“If spinal manipulation were a drug with such serious adverse effects and so little demonstrable benefit, then it would almost certainly have been taken off the market.”

      Ref: (Dr Simon Singh)

      However, despite the above appalling warnings, I doubt that we’ll see chiropractors taking action to prevent harms any time soon as it would almost certainly impact their livelihoods – e.g. a chiropractor confesses here: if [I] were to tell patients that “I can kill you”, then “half of them would walk out”:

      In a nutshell, this is the stark reality for any responsible chiropractor:

      “If a chiropractor limited his practice to muscular conditions such as simple backaches, if he saw patients only on referral from medical doctors after medical diagnosis has been made, if he were not overly vigorous in his manipulations, if he consulted and referred to medical doctors when he couldn’t handle a problem, and if he avoided the use of x-rays, his patients might be relatively safe. But he might not be able to earn a living.”

      The problem has previously been pointed out in para 193 of the Statement of Claim of tetraplegic chiropractic victim, Sandra Nette:

      “The bad faith, abuse of power and abuse of public trust of the College in promoting Inappropriate and Non-beneficial Adjustment constituted a marked, persistent and conscious departure from the standards of conduct required of it. It disregarded measures it knew were necessary to protect the plaintiffs and other Class Members from economic predation that threatened their bodily integrity and to protect them from injury in contumelious disregard of their personal safety and rights. The College’s indifference to the consequences warrant the condemnation of this Court through the imposition of punitive damages.”


      You can read about Sandra Nette’s case, and the outcome, here:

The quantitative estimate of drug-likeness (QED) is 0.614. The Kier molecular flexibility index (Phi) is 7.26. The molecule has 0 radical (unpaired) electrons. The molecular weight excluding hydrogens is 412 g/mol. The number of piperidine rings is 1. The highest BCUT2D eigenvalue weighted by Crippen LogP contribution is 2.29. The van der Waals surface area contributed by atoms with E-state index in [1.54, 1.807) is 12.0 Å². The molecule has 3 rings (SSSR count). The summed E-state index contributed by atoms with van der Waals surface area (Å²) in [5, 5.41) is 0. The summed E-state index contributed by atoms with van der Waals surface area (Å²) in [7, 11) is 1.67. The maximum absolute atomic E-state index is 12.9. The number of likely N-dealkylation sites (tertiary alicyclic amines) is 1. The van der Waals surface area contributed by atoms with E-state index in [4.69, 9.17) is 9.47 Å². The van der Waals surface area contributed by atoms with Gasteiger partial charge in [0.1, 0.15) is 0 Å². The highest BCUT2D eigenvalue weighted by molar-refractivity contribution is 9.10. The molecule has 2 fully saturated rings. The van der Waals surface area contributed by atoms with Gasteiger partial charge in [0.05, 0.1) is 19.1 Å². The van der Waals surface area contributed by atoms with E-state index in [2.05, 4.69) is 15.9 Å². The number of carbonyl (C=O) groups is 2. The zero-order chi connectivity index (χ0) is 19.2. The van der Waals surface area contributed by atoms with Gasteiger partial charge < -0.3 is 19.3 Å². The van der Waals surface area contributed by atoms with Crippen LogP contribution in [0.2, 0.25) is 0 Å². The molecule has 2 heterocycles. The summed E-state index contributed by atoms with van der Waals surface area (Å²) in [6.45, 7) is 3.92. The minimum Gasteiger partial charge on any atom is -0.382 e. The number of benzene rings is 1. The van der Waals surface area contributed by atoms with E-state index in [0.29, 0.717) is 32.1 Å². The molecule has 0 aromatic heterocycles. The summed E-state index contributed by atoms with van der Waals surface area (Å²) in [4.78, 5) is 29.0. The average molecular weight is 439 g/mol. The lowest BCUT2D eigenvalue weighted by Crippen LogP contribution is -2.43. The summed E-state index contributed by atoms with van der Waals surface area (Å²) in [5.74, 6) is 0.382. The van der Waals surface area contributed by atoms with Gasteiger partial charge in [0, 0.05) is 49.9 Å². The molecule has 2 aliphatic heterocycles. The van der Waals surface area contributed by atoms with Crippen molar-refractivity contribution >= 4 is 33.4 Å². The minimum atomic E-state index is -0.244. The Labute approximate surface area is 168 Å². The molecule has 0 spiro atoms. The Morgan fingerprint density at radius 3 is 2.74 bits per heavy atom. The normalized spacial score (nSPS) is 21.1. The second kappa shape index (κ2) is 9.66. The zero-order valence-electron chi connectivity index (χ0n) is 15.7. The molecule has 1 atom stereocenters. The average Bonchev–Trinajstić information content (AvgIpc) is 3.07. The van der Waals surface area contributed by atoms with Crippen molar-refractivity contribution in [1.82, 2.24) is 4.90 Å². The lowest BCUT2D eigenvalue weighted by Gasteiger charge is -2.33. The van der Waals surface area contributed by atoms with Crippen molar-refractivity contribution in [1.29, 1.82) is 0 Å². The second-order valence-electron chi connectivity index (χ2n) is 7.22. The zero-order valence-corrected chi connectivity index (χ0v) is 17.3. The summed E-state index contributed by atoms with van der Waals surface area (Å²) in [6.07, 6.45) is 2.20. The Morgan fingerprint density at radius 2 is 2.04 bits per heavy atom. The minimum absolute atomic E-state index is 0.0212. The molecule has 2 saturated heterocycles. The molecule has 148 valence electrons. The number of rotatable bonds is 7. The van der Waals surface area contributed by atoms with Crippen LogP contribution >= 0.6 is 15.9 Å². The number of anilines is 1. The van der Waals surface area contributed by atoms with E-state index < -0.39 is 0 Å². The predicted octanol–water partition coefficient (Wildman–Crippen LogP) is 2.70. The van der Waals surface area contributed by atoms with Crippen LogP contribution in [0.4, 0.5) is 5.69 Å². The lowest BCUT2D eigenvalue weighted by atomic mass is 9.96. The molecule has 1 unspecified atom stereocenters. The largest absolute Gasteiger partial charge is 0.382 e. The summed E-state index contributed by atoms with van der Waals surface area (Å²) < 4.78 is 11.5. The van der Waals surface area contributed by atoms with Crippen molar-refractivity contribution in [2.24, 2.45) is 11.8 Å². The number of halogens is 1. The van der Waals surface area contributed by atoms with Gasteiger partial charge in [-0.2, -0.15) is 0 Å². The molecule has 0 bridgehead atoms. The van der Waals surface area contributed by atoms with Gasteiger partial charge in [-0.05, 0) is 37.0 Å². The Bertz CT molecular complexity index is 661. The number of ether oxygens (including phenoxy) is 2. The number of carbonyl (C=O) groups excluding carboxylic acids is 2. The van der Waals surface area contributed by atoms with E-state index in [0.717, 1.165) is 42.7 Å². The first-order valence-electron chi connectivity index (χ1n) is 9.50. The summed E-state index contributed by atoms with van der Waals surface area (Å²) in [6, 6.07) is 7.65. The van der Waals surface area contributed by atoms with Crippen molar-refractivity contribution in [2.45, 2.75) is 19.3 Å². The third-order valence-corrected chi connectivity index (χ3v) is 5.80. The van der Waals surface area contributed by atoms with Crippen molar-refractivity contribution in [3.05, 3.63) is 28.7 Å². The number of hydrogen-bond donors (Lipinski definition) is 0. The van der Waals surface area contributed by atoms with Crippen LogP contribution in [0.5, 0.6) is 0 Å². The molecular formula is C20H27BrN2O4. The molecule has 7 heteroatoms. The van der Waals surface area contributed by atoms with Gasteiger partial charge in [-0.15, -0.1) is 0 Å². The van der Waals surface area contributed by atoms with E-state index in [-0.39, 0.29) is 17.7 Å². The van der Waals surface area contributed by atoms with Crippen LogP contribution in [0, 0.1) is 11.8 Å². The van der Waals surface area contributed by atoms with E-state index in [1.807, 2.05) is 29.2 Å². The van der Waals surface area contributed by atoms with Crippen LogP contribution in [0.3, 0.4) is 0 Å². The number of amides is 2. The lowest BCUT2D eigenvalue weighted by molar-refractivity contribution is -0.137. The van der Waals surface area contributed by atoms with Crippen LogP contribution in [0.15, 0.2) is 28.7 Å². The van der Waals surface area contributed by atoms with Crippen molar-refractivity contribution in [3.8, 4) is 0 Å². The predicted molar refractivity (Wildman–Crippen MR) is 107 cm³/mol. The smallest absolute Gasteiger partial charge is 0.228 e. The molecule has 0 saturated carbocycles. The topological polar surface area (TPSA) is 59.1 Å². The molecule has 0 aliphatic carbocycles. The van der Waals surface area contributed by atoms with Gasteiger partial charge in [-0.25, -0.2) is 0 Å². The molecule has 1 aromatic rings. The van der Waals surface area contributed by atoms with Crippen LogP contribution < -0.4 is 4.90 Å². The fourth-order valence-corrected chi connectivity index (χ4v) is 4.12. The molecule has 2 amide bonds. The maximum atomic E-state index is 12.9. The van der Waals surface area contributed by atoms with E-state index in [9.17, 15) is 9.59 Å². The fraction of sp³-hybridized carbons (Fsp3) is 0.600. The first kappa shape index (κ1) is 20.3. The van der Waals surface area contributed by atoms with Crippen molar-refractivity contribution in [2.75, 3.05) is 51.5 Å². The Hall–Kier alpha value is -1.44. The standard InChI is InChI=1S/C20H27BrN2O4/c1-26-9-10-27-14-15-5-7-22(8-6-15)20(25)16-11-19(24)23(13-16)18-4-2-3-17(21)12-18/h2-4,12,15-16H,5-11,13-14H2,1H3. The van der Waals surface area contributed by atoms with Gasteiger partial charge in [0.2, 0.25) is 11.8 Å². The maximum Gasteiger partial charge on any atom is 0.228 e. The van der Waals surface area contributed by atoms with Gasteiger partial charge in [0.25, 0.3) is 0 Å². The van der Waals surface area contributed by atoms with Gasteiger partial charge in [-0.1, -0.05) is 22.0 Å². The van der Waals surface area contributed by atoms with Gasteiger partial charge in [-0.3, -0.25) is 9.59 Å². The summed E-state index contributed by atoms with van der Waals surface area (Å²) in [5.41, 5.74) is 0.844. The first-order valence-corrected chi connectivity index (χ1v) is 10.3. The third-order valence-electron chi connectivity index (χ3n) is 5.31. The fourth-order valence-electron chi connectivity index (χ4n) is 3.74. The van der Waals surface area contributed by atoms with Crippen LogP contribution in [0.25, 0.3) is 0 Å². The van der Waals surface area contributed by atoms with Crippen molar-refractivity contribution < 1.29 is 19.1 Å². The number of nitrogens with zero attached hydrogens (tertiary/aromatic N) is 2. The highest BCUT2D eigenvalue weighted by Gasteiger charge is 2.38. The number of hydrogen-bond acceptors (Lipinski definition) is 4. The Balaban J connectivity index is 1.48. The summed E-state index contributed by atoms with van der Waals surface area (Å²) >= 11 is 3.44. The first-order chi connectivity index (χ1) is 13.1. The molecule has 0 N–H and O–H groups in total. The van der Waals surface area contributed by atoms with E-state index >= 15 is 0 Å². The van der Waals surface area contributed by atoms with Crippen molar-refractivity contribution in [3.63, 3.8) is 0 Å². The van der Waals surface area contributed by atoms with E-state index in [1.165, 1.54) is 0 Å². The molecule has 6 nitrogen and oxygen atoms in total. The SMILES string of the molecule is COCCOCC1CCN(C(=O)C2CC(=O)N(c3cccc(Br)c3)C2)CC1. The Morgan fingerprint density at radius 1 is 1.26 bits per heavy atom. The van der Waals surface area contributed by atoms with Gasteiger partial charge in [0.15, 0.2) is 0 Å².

• ^^^ Jebus! Not one of those references are from a credible peer reviewed publication. You might as well be referencing The Mirror or National Enquirer.

        What a bunch of bunk! Even ER doc’s have difficulty dx’ing a VAD and this page is expecting chiros to be held to a higher standard that that?!?!

        There is no convincing evidence to support a causal link between chiropractic manipulation and CAD. Belief in a causal link may have significant negative consequences such as numerous episodes of litigation.

        The only manner in which the real incidence of dissection following cervical manipulation can be established and the feasibility of screening patients determined is to carry out research in which both chiropractors and neurologists participate.

        Patents seek chiros for neck pain as it may be effective as any other treatment.

        The initial effects of a cervical spine manipulative physiotherapy treatment on the pain and dysfunction of lateral epicondylalgia.

        Subacute/chronic patients treated with SMT were significantly more likely to report relevant “improvement” compared with CNRI patients. There was no difference in outcomes when comparing acute patients only.

        The combination of all findings would support the proposal that SMT may, at least initially, exert part of its influence via activation of the PAG.

        So, unfortunately someone experiencing a VAD is going o present to chiros, er’s, even PT’s, and statistically there will be misdiagnoses across the board. ALL professions recognize that, but Mr Ernst continues to single out ONE profession. The bias here is overwhelming!

        Andrew Still- I agree that proper technique is most importation. Chiros are DRILLED in proper technique and to remove extension. I do not know the instruction of other healthcare providers that may incorporate manipulation, but as somebody mentioned here, many of these double blind studies are not using chiros to perform the manipulation, or even the ‘sham’ manipulation, It is doubtful that it was a trained chiro in good standing that this OP refers to in Korea. But, as usual, Ernst cherry picks his info and promotes it as gospel.